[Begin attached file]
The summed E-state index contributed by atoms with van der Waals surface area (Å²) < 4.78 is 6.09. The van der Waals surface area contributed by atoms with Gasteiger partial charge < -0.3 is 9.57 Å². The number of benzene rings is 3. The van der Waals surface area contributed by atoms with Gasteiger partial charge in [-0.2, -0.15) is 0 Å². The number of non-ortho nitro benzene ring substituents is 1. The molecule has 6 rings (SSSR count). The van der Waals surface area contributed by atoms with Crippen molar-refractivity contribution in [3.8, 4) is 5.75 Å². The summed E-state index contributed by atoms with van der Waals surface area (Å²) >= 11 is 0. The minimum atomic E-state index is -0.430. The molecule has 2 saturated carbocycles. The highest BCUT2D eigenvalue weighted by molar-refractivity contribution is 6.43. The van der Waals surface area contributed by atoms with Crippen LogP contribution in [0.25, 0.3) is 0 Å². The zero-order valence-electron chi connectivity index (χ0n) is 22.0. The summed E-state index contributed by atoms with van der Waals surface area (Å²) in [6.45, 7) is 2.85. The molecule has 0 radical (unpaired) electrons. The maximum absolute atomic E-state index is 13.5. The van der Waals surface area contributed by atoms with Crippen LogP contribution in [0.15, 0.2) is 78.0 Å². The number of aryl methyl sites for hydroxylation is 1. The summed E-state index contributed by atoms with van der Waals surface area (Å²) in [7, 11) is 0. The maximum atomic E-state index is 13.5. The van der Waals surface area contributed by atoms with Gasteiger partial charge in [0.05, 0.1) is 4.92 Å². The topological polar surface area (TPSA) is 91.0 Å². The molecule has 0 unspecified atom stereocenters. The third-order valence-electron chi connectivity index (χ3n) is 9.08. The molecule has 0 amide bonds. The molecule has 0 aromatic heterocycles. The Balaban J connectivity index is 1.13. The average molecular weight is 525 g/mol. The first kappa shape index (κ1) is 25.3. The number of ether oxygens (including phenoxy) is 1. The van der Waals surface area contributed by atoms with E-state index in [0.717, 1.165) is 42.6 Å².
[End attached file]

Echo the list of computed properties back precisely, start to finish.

The summed E-state index contributed by atoms with van der Waals surface area (Å²) < 4.78 is 6.09. The van der Waals surface area contributed by atoms with Gasteiger partial charge < -0.3 is 9.57 Å². The number of benzene rings is 3. The van der Waals surface area contributed by atoms with Gasteiger partial charge in [-0.2, -0.15) is 0 Å². The number of non-ortho nitro benzene ring substituents is 1. The molecule has 6 rings (SSSR count). The van der Waals surface area contributed by atoms with Crippen molar-refractivity contribution in [3.8, 4) is 5.75 Å². The summed E-state index contributed by atoms with van der Waals surface area (Å²) >= 11 is 0. The minimum atomic E-state index is -0.430. The molecule has 2 saturated carbocycles. The highest BCUT2D eigenvalue weighted by molar-refractivity contribution is 6.43. The van der Waals surface area contributed by atoms with Crippen LogP contribution in [0.25, 0.3) is 0 Å². The zero-order valence-electron chi connectivity index (χ0n) is 22.0. The summed E-state index contributed by atoms with van der Waals surface area (Å²) in [6.45, 7) is 2.85. The molecule has 0 radical (unpaired) electrons. The maximum absolute atomic E-state index is 13.5. The van der Waals surface area contributed by atoms with Crippen LogP contribution in [0.15, 0.2) is 78.0 Å². The number of aryl methyl sites for hydroxylation is 1. The summed E-state index contributed by atoms with van der Waals surface area (Å²) in [7, 11) is 0. The maximum atomic E-state index is 13.5. The van der Waals surface area contributed by atoms with Gasteiger partial charge in [0.05, 0.1) is 4.92 Å². The topological polar surface area (TPSA) is 91.0 Å². The molecule has 0 unspecified atom stereocenters. The third-order valence-electron chi connectivity index (χ3n) is 9.08. The molecule has 0 amide bonds. The molecule has 0 aromatic heterocycles. The Balaban J connectivity index is 1.13. The average molecular weight is 525 g/mol. The first kappa shape index (κ1) is 25.3. The number of ether oxygens (including phenoxy) is 1. The van der Waals surface area contributed by atoms with E-state index in [0.717, 1.165) is 42.6 Å².